Email
Password
Remember meForgot password?
    Log in with Twitter

article imagePula shipyard lights up at Visualia 2014 in Croatia Special

By Paul Bradbury     May 4, 2014 in Travel
Pula - A historic shipyard in Istria comes to life with the spectacular Visualia 2014 finale, as Pula gains another night attraction.
The Croatian city of Pula was bathed in light on May 4, 2014, as the climax of Visualia 2014 took its citizens and visiting tourists on a journey of heritage and innovative lighting displays through its historic streets, culminating in a spectacular show with the iconic cranes of Uljanik shipyard, which have now become the lastest tourist attraction in a destination becoming renowned for its tourism blend of heritage and contemporary events.
The Golden Gate turned all sorts of colours
The Golden Gate turned all sorts of colours
After hosting ice hockey and rock concerts in Pula Arena, the sixth oldest amphitheatre in the world, followed by the blueprint of festival tourism in an abandoned military fortress, the latest initiative was an attempt to turn the iconic cranes from Uljanik shipyard into a tourist attraction.
Blending technology with heritage: Visualia 2014 in Pula was a major success.
Blending technology with heritage: Visualia 2014 in Pula was a major success.
Visualia 2014
By day, the cranes are a prominent reminder of the city's once proud shipbuilding tradition. Built in 1856 under Austro-Hungarian rule, Uljanik was a major employer in the city, along with the military, but the presence of jobs in both these sectors has been severely reduced of late, leaving the reminder of past glories, but without any connection to attempts to reinvent the historic city as a tourist destination.
The different eras of Pula s history are reflected in the architecture behind the opening ceremony.
The different eras of Pula's history are reflected in the architecture behind the opening ceremony.
Award-winning lighting designer Dean Skira wanted to emphasise this recognisable symbol of the city and to highlight the industrial heritage of Pula through lighting design using the latest techniques, leaving the city with a new attraction on the skyline to match the imperious Roman amphitheatre across the harbour.
James Joyce looked on  but would he have approved?
James Joyce looked on, but would he have approved?
The lighting of the cranes was the final act of an impressive international contribution which began on Friday with the opening of "XYZT - Abstract landscapes" by Adrien Monet and Claire Bardainne from Lyon, an event already reported on by Digital Journal.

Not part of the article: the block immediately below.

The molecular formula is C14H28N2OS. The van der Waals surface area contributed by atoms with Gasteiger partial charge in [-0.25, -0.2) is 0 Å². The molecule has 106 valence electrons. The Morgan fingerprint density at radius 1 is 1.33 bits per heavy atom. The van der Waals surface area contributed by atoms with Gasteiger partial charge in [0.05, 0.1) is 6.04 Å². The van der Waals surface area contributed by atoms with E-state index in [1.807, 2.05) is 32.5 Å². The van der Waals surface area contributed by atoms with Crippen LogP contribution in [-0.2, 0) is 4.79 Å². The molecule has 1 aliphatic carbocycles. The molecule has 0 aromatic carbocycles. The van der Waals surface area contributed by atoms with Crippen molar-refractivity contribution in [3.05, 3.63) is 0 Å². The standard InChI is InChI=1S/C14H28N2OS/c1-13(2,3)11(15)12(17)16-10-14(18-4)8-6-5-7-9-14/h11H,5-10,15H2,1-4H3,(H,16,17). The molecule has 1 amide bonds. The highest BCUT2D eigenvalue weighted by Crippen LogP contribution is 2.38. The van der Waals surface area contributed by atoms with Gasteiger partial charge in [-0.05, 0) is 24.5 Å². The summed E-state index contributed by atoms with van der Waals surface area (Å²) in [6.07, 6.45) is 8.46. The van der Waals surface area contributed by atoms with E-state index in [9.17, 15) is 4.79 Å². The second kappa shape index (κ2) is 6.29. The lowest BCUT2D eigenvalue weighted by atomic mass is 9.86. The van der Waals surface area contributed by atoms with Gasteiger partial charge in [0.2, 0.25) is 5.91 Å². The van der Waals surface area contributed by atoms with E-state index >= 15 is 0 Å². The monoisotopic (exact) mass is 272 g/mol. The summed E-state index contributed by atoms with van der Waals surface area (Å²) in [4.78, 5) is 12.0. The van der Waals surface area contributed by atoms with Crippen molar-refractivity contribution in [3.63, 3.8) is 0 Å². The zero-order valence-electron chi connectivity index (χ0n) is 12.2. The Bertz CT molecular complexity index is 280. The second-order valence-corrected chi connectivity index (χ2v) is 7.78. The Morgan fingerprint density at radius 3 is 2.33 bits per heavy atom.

Lords of LightingUK from London electrified Forum square.
Lords of LightingUK from London electrified Forum square.
This evening's event had a very international feel, not only with the performers and sizable number of foreign tourists, but also in the route the event took through the historic streets of the city, highlighting the numerous foreign influences that the city has encountered over the centuries.
The festival streets of Pula were packed.
The festival streets of Pula were packed.
Designed as a walking tour of the city with performances along the way, the evening was opened by LED Drummers from Newcastle, who led the large crowd down to Forum, like some modern-day illuminated Pied Pipers.
Just as impressive was the setting of the start, by the Roman Gate, which was next to an Austro Hungarian building where James Joyce spent time in the city, itself next to an Italian-built kindergarten and a Yugoslav residential block - a snapshot of Pula's different eras and masters in one.
Each spectator carried a ring of light.
Each spectator carried a ring of light.
For many, the performance of Lords of LightingUK from London was the hightlight of the evening, as two combatants fenced with elecricity in a spectacular show. See the video at the top of this report for their magnificent performance.
From there, the crowd moved slowly to Kandler street for 3D video mapping by Jean Sambolec and Anja Ladavac, followed by Light installation by Igor Vasiljev and Visualia Group at Titov Park, before all eyes turned to the shipyard for the fantastic finale.
It was loud, it was colourful, and the majestic cranes resembled dancing horses, as they moved to the music with the impressive lighting effects. All participants were given a free ring with a light, which they held up in the air to enhance the lighting effect through audience participation.
And when the show was over, the cranes retreated a little, but not as much as before. Simple reds turned to orange and then to green, much more subtle after the majestic show, but strong enough to provide an alternative visual night attraction to the Roman amphitheatre.
The cranes after their amazing performance
The cranes after their amazing performance
There were plenty of tourists in the city, which is celebrating a creditable 20% rise in its April tourist arrivals over the corresponding period last year, and with the successful Outlook Festival once again confirmed for September, Pula's ability to extend its season at both ends through its innovative approach is a lesson for other destinations.
More about visualia 2014, Croatia, pula croata, lighting giants, uljanik
More news from
Latest News
Top News